Internal Medicine Topic Review: Leukemia

Internal Medicine - USMLE Step 3 - Leukemia

The Four common types of Leukemia


Leukemia is a commonly tested topic on the ABIM exam and on other medical exams where internal medicine is a major focus. As you heard earlier this week, we’re really excited to get to share with you some of the gems out of the Cracking the USMLE Step 3… Today, as we continue along #OncWeek, we’re reviewing leukemias.


The following excerpt is taken directly from Cracking the USMLE Step 3.


Acute Myelogenous Leukemia (AML)
  • Signs and symptoms include:
    • Shortness of breath
    • Easy bruising and bleeding
    • Infection
    • Splenomegaly
  • May see Auer rods in peripheral smear
    • Red rod shaped structures in the cytoplasm of myeloblasts
  • Definitive diagnosis requires bone marrow biopsy
    • Greater than 20 % of the bone marrow infiltrated with myeloblasts
  • Positive myeloperoxidase
    • Differentiates AML from Acute Lymphocytic Leukemia (ALL)
    • Treatment involves chemotherapy with cytarabine
    • Bone marrow transplant is best treatment overall for remission
    • Several subtypes
      • Acute Promyelocytic Leukemia (APL)
        • Translocation of chromosomes 15 and 17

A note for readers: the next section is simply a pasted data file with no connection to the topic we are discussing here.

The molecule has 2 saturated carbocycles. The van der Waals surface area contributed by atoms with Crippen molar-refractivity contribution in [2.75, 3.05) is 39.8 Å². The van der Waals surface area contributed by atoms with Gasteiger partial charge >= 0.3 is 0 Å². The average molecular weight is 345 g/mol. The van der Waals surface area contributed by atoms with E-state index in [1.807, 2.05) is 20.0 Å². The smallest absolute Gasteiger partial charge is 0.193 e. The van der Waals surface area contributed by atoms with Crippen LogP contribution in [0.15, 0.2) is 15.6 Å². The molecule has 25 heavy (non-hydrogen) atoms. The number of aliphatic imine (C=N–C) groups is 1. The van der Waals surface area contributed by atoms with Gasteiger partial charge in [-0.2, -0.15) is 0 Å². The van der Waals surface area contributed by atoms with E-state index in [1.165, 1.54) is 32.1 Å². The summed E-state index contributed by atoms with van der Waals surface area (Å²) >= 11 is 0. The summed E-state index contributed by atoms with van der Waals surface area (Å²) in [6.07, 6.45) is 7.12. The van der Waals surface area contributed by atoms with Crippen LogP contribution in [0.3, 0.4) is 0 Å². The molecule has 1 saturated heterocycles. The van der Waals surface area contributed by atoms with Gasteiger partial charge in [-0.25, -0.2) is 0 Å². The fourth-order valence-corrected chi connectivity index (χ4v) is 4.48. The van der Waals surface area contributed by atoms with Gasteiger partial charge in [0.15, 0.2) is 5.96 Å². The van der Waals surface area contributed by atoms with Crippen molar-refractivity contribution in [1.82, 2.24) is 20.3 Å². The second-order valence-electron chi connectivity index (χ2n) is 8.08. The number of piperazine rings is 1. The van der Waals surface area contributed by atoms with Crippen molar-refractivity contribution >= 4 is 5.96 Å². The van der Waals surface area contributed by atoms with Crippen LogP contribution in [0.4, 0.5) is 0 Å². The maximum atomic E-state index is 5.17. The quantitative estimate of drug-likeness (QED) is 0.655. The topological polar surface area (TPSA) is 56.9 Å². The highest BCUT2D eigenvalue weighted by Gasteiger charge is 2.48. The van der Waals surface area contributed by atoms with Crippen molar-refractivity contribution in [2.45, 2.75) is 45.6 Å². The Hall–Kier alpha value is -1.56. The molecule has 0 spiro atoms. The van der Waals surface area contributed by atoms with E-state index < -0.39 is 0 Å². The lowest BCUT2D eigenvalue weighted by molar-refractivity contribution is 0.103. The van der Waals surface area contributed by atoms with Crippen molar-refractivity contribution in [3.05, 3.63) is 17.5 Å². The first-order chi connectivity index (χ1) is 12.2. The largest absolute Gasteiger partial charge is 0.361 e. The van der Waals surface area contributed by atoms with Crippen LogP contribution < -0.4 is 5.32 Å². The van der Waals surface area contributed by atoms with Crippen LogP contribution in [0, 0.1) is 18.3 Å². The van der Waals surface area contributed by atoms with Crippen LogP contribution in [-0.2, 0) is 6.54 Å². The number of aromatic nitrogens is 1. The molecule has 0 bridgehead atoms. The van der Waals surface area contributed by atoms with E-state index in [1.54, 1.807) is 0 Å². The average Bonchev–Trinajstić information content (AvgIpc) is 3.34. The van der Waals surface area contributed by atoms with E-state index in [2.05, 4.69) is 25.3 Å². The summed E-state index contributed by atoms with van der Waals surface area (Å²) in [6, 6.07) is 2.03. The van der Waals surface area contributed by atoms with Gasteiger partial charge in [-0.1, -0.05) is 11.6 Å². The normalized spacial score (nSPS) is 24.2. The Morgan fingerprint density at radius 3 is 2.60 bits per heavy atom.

• Treat with trans-retinoic acid
Acute Lymphocytic Leukemia (ALL)
  • Good prognosis (i.e., cure rate 85%)
  • Increased incidence in:
    • Down syndrome
    • Fanconi’s anemia
    • Ataxia-telangiectasia
    • Bruton’s agammaglobulinemia
  • Signs and symptoms include:
    • Infections
    • Enlarged lymph nodes
    • Splenomegaly
    • Petechiae
  • Diagnose initially with CBC
  • Peripheral smear shows blasts
  • Definitive diagnosis made with bone marrow biopsy definitive with blasts
  • Treat with chemotherapy
  Chronic Myelogenous Leukemia (CML)
  • Signs and symptoms include:
    • Gout
    • Infections
    • Easy bruising and bleeding
    • Splenomegaly
  • Philadelphia chromosome is key in diagnosis
    • Chromosomes 9 and 22 translocation
  • CML must be distinguished from leukemoid reaction
    • Leukemoid reaction has positive leukocyte alkaline phosphatase
    • CML negative for leukocyte alkaline phosphatase
  • Can evolve into a blast crisis
    • Greater than 20 % myeloblasts in the blood or bone marrow
  • Treat with imatinib (i.e., Gleevac), a tyrosine kinase inhibitor
Chronic Lymphocytic Leukemia (CLL)
  • Most common form of leukemia
  • May transform into Richter’s syndrome
    • Acute leukemia
  • Peripheral smear shows smudge cells
    • Cells are fragile when smeared onto glass slide
  • To definitively diagnosis, obtain bone marrow biopsy with flow cytometry to show markers CD19 and CD20 (i.e., B cell lineage markers)
  • If symptomatic, start with fludarabine
  • May also use rituxamab, an antibody against CD20 or alemtuzumab, an antibody against CD52·
Cracking the USMLE Step 3 is a leading textbook for USMLE Step 3 board exam preparation. The book was published in May 2012 and is available for sale online and at retailers nationwide.

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